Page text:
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Coronavirus Scams

We’re in the middle of the Covid-19 outbreak in the UK and many of us are concerned about what will happen next. Coronavirus has created the perfect environment for fraudsters to thrive using a range of tactics.

How to spot and avoid Coronavirus Scams?

Things to watch out for in emails and other messages are:

Unsolicited emails and texts: be careful of anything you weren’t expecting that claims to be from an organisation such as a bank, BT, Sky, PayPal, Microsoft, the BBC and other large, trusted organisations. And at the moment, particularly watch out for unsolicited emails claiming to come from health bodies such as the NHS, the WHO and the CDC.

An urgent tone: phishing and smishing messages are designed to scare you into clicking on their links.

Grammar and spelling: the phishing email claiming to come from the WHO is clumsily written and has typos such no spaces after commas.

No name: Legitimate emails from services you have accounts with will always address you by name. Phishing emails and smishing texts usually start with ‘Dear Sir’ or ‘Dear Customer’.

Fake domains: Scammers often set up website addresses that look legitimate in order to trick you. Security researchers Digital Shadows says that more than 1,400 domains linked to the Covid-19 disease caused by the coronavirus have been registered in the past three months. While many of those may well be legitimate, others will almost certainly be used to trick anxious consumers into thinking they’re genuine.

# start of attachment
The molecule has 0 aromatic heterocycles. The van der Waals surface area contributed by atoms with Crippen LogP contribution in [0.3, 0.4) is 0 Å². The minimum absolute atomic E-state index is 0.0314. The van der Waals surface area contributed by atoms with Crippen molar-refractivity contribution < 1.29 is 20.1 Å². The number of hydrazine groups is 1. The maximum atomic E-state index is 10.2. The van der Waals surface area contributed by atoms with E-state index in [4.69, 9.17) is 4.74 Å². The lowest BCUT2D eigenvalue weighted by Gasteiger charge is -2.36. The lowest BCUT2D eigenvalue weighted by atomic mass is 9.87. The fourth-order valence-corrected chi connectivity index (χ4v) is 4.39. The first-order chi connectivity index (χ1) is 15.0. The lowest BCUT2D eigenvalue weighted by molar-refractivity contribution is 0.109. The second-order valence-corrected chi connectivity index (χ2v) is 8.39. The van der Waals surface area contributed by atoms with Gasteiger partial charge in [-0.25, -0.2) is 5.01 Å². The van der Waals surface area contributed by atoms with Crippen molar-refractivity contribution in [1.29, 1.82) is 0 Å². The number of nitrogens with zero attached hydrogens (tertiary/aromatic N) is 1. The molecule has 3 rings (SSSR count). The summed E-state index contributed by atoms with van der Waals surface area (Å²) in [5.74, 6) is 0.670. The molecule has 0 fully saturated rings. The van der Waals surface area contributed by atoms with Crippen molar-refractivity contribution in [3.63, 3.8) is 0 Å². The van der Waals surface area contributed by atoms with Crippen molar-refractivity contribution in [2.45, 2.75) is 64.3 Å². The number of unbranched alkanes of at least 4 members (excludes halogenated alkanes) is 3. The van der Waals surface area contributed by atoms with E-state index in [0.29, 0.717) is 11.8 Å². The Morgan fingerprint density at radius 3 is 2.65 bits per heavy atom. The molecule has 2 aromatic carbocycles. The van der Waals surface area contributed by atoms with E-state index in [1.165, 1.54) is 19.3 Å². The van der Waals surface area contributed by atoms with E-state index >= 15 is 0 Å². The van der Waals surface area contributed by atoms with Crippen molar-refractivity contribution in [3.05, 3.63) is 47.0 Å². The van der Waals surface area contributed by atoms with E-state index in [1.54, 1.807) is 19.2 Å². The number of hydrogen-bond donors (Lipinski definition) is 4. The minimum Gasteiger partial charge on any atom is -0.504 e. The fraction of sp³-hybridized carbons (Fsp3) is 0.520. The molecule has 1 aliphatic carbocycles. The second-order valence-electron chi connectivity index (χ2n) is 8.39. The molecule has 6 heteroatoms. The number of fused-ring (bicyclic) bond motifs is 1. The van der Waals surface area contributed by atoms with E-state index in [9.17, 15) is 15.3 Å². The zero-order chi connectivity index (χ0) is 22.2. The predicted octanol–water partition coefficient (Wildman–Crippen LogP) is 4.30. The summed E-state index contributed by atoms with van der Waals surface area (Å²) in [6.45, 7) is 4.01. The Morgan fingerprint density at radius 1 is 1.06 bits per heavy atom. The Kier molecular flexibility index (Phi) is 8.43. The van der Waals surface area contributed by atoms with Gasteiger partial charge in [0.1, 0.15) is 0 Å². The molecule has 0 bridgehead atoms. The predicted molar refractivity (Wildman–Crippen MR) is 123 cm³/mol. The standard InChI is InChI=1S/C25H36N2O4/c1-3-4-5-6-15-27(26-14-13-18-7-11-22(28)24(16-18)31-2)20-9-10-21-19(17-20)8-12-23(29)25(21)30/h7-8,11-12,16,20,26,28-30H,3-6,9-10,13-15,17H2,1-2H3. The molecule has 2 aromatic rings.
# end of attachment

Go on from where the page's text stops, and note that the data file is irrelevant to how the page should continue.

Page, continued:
The latest email and text phishing scams:

Fake lockdown fines: People have been warned not to fall for a bogus text message saying they have been fined for stepping outside during the coronavirus lockdown. The scam message claims to be from the Government, telling the recipient their movements have been monitored through their phone and they must pay a fine or face a more severe penalty.

HMRC goodwill payment: The MET police are warning of a fake message designed to steal your account details that says ‘As part of the NHS promise to battle the COV-19 virus, HMRC has issued a payment of £258 as a goodwill payment’.

Free school meals: The Department for Education has issued warnings about a scam email designed to steal your bank details saying: ‘As schools will be closing, if you’re entitled to free school meals, please send your bank details and we’ll make sure you’re supported.’

WhatsApp request to forward your code: A recent scam could grant hackers full access to your WhatsApp messages, photos and videos. Someone who knows your phone number could request to register your WhatsApp on a different device, and when a verification code is sent to you, the hacker will then message you to try and coax you into forwarding this on to them. They could then target your contacts with requests for money.

Source: Which?

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